Different Shades of Amritsar


Ok, so I wanted to name this post 50 shades of golden since Amritsar left a lasting impression of golden in my mind - be it the Golden temple or the dollops of golden butter on hot Kulchas or the golden hue of butter chicken! Our agenda for the Amritsar trip was pretty straightforward - visit the Golden Temple and eating the best butter chicken ever. But in our three days we managed to unveil some other spectacular things to do and eat in Amritsar too! Read on to find out more about our three day trip.

Every Tourist's Amritsar

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Ariel view of the Golden Temple.

First things first - most people go to Amritsar to visit the Golden Temple (unless of course you are butter-chicken-fanatic like Mr Roads here!). Our friends and family had waxed lyrical about the Golden Temple but nothing had readied me for the sheer tranquillity and beauty of the place. Golden Temple is the most revered place for Sikhs but it is open to everyone regardless of sex, race, creed or religion and huge volume of tourists visit it every year. However, in spite of the throngs of visitors at all times, there was an uncanny sense of serenity here that left a special imprint in our heart.

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We did the usual - took a stroll to visit all parts of the temple, ate at the langar (tried to help out there as well), watched the holy book being carried in the Palki Sahib (palanquin) from the temple to the Akal Takht, listened to the continuous singing of Gurbani Kirtan (hymns). Once we were done exploring the temple though, we just sat next to the pool and watched new visitors being totally taken aback by the beauty and the grandeur of the temple as they trickled in. There was a sense of calm and peace in the temple that I am perhaps not able to convey with words and need to be experienced first hand!

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Foggy sunrise at Golden Temple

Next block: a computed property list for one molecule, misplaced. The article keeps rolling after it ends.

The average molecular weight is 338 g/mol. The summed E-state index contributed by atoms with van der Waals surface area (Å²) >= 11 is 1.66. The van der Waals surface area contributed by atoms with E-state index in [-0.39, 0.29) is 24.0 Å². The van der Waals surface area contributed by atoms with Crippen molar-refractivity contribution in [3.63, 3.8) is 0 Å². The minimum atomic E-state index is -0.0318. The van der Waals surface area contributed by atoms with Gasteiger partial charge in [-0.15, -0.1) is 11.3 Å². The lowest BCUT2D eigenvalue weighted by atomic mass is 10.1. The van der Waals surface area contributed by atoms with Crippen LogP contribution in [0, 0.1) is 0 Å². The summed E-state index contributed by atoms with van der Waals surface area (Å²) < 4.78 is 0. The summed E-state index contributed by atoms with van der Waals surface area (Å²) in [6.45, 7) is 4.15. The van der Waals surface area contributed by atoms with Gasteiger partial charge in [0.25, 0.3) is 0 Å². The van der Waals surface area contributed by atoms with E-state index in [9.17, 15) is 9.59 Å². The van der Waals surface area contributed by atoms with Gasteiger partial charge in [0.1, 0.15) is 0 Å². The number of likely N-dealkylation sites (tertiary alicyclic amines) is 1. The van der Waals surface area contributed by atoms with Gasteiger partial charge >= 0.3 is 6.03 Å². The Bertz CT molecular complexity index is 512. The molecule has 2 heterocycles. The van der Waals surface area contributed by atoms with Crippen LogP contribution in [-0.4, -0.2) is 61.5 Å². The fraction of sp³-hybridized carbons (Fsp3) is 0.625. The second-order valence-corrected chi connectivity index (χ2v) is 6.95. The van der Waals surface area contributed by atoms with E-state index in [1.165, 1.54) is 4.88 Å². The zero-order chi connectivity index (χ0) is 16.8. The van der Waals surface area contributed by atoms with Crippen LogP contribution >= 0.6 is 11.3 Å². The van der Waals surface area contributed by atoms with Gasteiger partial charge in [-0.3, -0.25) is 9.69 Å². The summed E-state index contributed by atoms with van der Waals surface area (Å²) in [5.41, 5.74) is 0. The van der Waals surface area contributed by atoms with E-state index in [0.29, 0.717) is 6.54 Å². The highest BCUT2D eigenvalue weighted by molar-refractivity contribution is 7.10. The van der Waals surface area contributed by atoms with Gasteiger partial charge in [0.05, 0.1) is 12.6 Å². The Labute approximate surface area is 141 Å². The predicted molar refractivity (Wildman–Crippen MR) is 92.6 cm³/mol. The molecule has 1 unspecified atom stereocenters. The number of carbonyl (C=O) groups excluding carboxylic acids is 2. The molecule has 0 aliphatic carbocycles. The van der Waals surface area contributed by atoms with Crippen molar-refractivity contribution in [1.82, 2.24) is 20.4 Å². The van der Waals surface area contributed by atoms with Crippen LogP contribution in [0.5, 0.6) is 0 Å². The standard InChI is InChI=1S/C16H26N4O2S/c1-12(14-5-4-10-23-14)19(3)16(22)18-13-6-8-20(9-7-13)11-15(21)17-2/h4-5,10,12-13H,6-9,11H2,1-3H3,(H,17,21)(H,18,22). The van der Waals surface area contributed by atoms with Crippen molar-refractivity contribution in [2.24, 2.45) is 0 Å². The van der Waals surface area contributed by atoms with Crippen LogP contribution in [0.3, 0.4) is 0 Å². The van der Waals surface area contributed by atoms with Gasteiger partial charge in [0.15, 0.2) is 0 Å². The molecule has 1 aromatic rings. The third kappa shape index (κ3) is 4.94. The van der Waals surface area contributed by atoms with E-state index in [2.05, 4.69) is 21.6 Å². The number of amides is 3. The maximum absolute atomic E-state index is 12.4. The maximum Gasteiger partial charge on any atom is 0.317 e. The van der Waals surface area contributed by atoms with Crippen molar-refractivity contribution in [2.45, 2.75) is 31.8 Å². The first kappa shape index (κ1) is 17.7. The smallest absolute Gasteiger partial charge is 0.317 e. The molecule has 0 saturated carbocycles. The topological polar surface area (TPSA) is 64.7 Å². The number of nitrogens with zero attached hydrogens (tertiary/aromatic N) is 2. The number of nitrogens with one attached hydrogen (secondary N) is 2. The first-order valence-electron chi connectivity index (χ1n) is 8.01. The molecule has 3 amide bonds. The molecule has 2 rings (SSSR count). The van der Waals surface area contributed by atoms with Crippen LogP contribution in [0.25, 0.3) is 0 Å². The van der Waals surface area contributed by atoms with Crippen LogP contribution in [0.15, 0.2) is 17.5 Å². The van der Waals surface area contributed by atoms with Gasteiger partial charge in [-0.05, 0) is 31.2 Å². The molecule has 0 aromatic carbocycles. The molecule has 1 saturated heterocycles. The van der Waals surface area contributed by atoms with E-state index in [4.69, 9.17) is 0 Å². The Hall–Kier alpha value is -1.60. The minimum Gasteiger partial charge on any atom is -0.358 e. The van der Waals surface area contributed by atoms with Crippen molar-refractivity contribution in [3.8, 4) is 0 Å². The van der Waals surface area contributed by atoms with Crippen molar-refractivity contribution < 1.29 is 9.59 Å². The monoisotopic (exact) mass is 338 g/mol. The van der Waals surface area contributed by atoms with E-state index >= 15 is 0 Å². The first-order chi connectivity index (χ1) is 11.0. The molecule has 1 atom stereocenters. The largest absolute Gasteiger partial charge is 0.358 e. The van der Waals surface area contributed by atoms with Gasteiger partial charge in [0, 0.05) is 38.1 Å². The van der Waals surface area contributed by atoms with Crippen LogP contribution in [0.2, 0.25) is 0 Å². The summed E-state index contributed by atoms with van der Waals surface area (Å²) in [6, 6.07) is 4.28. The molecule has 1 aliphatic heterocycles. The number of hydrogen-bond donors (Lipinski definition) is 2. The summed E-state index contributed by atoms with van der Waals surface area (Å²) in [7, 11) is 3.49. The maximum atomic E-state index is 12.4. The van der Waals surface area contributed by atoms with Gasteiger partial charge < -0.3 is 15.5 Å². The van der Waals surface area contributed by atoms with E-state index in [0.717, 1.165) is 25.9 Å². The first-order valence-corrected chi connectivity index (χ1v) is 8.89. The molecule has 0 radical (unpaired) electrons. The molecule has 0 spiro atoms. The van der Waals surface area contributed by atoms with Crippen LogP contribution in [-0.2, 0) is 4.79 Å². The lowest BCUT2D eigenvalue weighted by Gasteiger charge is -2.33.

The temple undoubtedly looks most impressive at sunrise or sunset. We were staying right across the temple so we ended up visiting it multiple times during our stay. I loved going there early in morning just as the sun was coming up from behind the horizon. There were very few people there and you can see the temple coming to life as the priests start going about the temple - each settling in to their daily routine, volunteers vigorously cleaning every corner of the temple, devotees taking dips in the icy cold water surrounding the Harimandir Sahib and offering morning prayers.

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View of the Golden Temple from the Langar hall.
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Devotees braving the icy cold water of the Amrit Sagar (pool of nectar) to offer early morning prayers!
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One of the priests of the Golden Temple.

The other usual tourist haunts are Jallianwala Bagh memorial and Wagah Border. I was not particularly impressed by either though!

Jallianwala Bagh is a memorial to all the lives lost in Jallianwala Bagh massacre. The memorial is quite well done with sign boards detailing the events of the fateful day. The experience however was marred by the presence of selfie-clicking crowd. Try finding a time early in the morning to avoid the crowd.

The flag lowering ceremony conducted each day at sunset at Wagah border (between India and Pakistan) is full of pomp and ceremony. While it instils a sense of national pride in most, the carnival-esque atmosphere and the sheer volume of crowd was a big turn off.

Offbeat Amritsar

The Amritsar Heritage Walk (conducted by Davinder Singh) was a great way to experience a different side of Amritsar. It was like walking through a living breathing museum of art and history. Davinder Singh was an awesome guide - knowledgeable and a great storyteller with a wry sense of humour. He made the old city really come alive for us - taking us through the hidden lanes often overlooked by busy tourists in search of the next food destination.